Rising margin costs could slash hedge fund returns

Regulatory change may see hedge funds subject to 70% additional margins.

Hedge funds could see returns plummet due to additional margin costs set by clearing houses as a result of regulatory changes.

A report from analytics firm OpenGamma found that hedges funds could be charged as much as 70% additional margin, which would lead to severely reduced returns as a result.

Hedge funds most affected by the new margin rules are those looking to exploit price differences between two related markets, such as bonds against futures, and firms in this scenario may have to post significantly more margin for a large position by their clearing house.

“Making fund managers post more cash to guard against another financial meltdown is all very well in principle. But in practice, these rules trigger an enormous cost for the industry, which ultimately, will be shouldered by the very end investors rule makers are trying to protect,” said Peter Rippon, CEO of OpenGamma.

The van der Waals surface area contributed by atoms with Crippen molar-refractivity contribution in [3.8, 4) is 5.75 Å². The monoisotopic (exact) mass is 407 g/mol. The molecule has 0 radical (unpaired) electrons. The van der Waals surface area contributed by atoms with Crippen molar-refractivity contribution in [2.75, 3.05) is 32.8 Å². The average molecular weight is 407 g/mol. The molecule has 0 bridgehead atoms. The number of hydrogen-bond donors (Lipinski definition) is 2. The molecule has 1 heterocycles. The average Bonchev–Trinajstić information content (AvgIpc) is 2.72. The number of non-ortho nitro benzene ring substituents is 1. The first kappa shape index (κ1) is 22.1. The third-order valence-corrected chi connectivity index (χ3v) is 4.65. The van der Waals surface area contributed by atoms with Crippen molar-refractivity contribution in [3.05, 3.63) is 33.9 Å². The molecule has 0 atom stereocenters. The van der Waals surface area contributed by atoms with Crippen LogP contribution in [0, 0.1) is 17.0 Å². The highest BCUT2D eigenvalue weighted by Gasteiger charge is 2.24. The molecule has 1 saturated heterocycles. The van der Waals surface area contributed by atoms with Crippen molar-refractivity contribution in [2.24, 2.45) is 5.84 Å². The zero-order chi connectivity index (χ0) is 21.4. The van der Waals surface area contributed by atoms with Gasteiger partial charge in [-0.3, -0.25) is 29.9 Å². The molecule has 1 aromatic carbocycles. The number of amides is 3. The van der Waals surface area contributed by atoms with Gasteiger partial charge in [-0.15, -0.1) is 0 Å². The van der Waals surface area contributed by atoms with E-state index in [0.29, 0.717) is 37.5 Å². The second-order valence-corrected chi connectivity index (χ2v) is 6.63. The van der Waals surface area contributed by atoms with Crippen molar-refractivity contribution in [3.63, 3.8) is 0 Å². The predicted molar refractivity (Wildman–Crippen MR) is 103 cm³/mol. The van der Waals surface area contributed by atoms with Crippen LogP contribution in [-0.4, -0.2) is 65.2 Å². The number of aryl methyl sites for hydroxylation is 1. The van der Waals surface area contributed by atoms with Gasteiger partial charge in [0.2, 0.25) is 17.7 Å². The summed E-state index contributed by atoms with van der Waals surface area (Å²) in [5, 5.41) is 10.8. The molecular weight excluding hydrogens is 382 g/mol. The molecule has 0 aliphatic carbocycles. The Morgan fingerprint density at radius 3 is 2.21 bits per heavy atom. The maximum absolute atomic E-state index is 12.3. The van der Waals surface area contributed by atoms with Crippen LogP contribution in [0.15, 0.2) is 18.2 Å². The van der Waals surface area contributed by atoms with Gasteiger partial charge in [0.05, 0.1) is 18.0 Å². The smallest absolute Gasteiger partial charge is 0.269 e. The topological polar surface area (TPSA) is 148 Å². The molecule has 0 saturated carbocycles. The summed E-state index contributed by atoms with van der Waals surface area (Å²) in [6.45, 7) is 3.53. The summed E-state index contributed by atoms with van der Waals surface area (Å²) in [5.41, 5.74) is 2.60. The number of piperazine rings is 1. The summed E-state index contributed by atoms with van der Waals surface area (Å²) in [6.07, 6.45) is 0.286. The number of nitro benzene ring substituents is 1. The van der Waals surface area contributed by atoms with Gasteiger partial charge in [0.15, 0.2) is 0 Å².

“The bigger the hedge fund, the bigger the problem. The trouble is that it is becoming harder to gain real insight into the drivers of margin beyond what is reported by their clearing brokers. At a time when investors are scrutinising every penny, the last thing any portfolio manager needs is to be hamstrung by unnecessarily posting more margin than they have to.

Funds that could be particularly hit by these changes as global macro funds, which achieved returns of only 2.3% in the last year.

However, understanding the nuances of new margin models requires significant investment from fund managers.

 “Some are already finding ways around this issue, which is why we are seeing more firms turn towards in-depth analysis in order to seek out opportunities to reduce margin,” added Rippon.